Wednesday, June 28, 2006

Chum On The Run

By: Dennis Dobson - Oregon Outdoors

While many savvy anglers consider October and November to be primetime for fall chinook on Oregon's north coast, those truly in the know realize they can double their fun by chasing chinook and chum on the run at the same time.

FLY ROD FUN - In the Kilchis' justly famous Second Bridge Hole a very busy angler fights his first chum salmon on a fly rod. Known as great fighters, regardless of the gear or technique used to hook them, anglers commonly prefer to catch them, as here, on 8, 9 and 10-weight fly rods.

Chum salmon, also known as 'dog salmon' begin filtering into Tillamook Bay's Kilchis River with the first heavy rains of autumn. Called dog salmon both for the size of their teeth and because Alaskan's have used their oil-rich meat to feed sled dogs for centuries, chum are both overshadowed by their larger cousins, chinook, and under-appreciated by the general fishing public. Averaging just fifteen pounds, with the occasional twenty-pounder considered a trophy , once experienced chum often hold a place in the hearts of true-blue salmon anglers right next to chinook. Tremendous fighters, chum are known, and appreciated, for their long, strong runs, aerial acrobatics, tail walking and a never-say-die attitude.

Beginning the second or third week of October the Kilchis will be full of a mixed bag of both chum and chinook salmon. One of the fall salmon season's great joys is drifting the Kilchis and never knowing which fish, a chum or a chinook, will be the next to take your bait.

Incredibly aggressive and running in packs or schools, chum will attack almost literally anything they see. From a simple corky and yarn drift fished in front of them to large plugs and back-bounced salmon eggs or sand shrimp presented from a slowly back-rowed drift-boat, it's pretty much certain that if they can see it, they'll hit it.

As a professional guide working the Kilchis every Autumn my favorite presentation is fly fishing. Using a ten, eleven or twelve-weight fly rod, a fast-sink tip line and large, gaudy flies, it's not uncommon to play a dozen or more chum every day. And most days will include a few chinook taken on the same gear as well.

The standard fly fishing set up and presentation is very simple. Using either a very fast sink tip line or crimping a small split-shot or two onto a standard fly line just where it is tied to the leader, roll cast or sling the line into the top of a runor drift. As the line drifts downstream take in the slack. Once the line swings below you either play the slack back out slowly, letting the fly bump along at or near the bottom, or simply let it hang in the current. Most of the time, whether it's a chum or a chinook, the bite will come as the fly hangs or swings in the current downstream from the angler. The presentation is just that simple. Fly and leader selection is even simpler.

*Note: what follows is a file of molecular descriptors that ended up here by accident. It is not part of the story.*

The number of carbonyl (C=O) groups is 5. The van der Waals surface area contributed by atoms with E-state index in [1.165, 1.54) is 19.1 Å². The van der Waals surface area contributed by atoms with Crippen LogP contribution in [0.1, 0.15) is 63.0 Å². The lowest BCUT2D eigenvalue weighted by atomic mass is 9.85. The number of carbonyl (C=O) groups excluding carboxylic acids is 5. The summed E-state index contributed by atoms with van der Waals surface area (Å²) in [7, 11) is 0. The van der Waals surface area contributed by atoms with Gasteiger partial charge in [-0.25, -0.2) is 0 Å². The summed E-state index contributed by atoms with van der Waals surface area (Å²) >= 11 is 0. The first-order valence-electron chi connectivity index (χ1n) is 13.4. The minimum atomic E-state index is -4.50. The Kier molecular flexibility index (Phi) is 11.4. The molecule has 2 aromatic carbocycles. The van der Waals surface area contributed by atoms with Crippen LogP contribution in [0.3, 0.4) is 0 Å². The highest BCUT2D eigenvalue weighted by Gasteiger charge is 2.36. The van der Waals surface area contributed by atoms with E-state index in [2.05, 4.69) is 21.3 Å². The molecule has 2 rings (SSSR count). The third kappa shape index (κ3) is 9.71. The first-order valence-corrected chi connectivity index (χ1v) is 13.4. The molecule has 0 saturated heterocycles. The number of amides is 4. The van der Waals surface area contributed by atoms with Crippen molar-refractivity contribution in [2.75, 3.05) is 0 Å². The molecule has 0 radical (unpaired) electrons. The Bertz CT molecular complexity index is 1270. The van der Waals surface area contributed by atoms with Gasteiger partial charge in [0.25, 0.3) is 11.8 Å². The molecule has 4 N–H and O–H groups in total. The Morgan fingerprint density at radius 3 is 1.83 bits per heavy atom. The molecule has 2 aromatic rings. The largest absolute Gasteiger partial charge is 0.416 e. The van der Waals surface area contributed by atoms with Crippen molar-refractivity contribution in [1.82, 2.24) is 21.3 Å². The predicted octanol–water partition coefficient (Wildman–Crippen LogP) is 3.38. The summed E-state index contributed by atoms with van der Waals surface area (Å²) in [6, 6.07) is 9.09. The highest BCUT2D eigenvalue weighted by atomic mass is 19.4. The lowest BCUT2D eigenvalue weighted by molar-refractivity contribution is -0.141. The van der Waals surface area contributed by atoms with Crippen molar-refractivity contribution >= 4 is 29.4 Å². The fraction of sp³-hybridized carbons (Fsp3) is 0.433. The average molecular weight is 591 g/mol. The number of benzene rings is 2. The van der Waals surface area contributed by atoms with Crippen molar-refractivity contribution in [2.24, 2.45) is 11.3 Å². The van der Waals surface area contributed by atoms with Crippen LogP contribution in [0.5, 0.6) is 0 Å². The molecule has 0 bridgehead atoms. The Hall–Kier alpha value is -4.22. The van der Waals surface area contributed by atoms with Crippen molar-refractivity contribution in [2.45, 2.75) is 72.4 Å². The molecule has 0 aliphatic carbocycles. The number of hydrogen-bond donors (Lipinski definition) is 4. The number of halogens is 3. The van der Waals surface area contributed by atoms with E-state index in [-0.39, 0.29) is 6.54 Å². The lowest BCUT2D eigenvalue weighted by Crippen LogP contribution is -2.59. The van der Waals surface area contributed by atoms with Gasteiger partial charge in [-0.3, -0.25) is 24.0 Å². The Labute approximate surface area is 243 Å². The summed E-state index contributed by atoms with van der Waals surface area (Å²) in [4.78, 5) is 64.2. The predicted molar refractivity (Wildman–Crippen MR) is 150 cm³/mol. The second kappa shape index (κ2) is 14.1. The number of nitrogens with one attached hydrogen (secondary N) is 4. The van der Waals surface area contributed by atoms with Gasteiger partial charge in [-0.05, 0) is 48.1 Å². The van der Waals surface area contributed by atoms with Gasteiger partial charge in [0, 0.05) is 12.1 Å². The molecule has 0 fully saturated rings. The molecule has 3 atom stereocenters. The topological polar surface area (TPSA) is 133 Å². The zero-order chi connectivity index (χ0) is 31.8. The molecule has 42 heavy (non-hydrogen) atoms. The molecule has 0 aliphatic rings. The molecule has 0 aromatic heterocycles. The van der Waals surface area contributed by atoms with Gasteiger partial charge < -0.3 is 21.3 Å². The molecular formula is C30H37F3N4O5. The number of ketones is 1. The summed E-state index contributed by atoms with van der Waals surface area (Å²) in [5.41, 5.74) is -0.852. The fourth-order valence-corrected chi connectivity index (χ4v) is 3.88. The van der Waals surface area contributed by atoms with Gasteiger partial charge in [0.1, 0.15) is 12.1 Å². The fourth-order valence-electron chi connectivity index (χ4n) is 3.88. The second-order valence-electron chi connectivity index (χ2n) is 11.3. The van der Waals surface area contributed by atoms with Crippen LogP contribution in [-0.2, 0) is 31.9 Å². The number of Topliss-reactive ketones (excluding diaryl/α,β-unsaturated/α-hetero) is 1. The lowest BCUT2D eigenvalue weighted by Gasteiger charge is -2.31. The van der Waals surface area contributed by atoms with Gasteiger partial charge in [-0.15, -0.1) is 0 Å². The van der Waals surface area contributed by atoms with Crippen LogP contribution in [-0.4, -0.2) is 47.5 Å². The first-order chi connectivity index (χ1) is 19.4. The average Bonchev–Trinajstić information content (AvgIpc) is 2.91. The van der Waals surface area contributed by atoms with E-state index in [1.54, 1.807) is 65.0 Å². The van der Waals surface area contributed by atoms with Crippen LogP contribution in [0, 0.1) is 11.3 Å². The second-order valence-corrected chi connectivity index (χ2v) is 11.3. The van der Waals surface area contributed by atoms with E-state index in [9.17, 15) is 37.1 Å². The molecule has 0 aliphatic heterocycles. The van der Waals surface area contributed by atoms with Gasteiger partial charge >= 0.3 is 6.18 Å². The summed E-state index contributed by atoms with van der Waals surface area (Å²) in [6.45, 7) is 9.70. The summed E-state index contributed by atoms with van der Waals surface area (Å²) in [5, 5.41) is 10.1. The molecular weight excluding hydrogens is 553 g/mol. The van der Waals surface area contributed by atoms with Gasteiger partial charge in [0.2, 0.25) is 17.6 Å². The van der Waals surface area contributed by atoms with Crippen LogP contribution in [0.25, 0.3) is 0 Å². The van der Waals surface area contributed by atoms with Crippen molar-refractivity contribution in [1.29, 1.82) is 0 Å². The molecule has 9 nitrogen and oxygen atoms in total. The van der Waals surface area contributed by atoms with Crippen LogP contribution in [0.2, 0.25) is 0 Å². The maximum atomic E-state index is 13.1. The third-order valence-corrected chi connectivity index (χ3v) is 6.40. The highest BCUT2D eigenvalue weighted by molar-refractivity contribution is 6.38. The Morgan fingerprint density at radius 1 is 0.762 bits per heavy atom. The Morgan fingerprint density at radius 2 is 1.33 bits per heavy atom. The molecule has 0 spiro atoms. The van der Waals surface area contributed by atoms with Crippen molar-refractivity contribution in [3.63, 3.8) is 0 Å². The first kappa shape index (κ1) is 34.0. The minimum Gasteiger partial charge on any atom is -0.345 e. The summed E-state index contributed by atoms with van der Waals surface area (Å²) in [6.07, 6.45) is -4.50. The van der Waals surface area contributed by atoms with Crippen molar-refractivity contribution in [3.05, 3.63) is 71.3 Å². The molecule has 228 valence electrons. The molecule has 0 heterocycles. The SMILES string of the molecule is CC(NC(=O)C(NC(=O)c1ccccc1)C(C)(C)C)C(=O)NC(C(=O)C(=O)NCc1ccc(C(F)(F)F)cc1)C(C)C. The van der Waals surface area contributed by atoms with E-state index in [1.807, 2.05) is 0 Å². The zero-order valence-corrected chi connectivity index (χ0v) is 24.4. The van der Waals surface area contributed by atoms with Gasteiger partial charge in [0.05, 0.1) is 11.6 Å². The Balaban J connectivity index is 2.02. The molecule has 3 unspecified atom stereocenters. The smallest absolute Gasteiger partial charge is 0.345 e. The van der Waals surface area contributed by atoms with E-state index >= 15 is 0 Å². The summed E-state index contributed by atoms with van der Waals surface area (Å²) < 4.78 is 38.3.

GREAT FIGHTERS - Aggressive biters justly famous for not being choosy about what technique is used to hook them, this very nice 18-pound chum salmon buck fell victim to the seductive wiggle of a back-trolled anchovy-wrapped size K-14 Kwik-Fish.

The best leader, especially bearing in mind that chum are your basic non-selective biters and that the chances of a chinook hitting your offering are almost as great as a chum taking it, is four to six feet of either thirty or forty pound test monofilament line. That's it. No fancy tapered leaders, no need for long nine to twelve foot leaders that tangle on every cast, just a simple piece of mono strong enough to hold the fish.

Probably the most common fly used on the Kilchis for both chinook and chum is a simple one-inch piece of chartreuse yarn. Tie a 2/0, 3/0 or 4/0 hook to the leader with a guide's knot - also known as an egg loop - open the loop and place the yarn inside the loop. Pass the yarn through the loop a second time and cinch the loop back down against the hook. This is both simple and effective. By passing the yarn through the loop twice it won't come loose when casting or while fighting a fish and lies flat against the hook shank looking and acting very natural while drifting.

Although most years it is not a requirement, I always use barbless hooks. The chum are a protected species and while we can target them for catch and release from mid-September through mid-November, we can't keep any. Barbless hooks just make it easier to release the fish unharmed. And, as long as you keep a tight line while fighting that chinook that took you by surprise -two of which you can keep daily - you won't lose any more fish than you would with barbed hooks.

Another of my favorite flies for the Kilchis is called a "Great Big Ugly Green Thing". Also called a bunny fly, it is simply a several inch long piece of chartreuse bunny fur tightly wrapped and tied onto a long-shank 2/0 or 3/0 hook. Hot pink, dark orange, bright red and black are also among my favorite colors. Basically though, just about any large brightly colored fly will take both chinook and chum.


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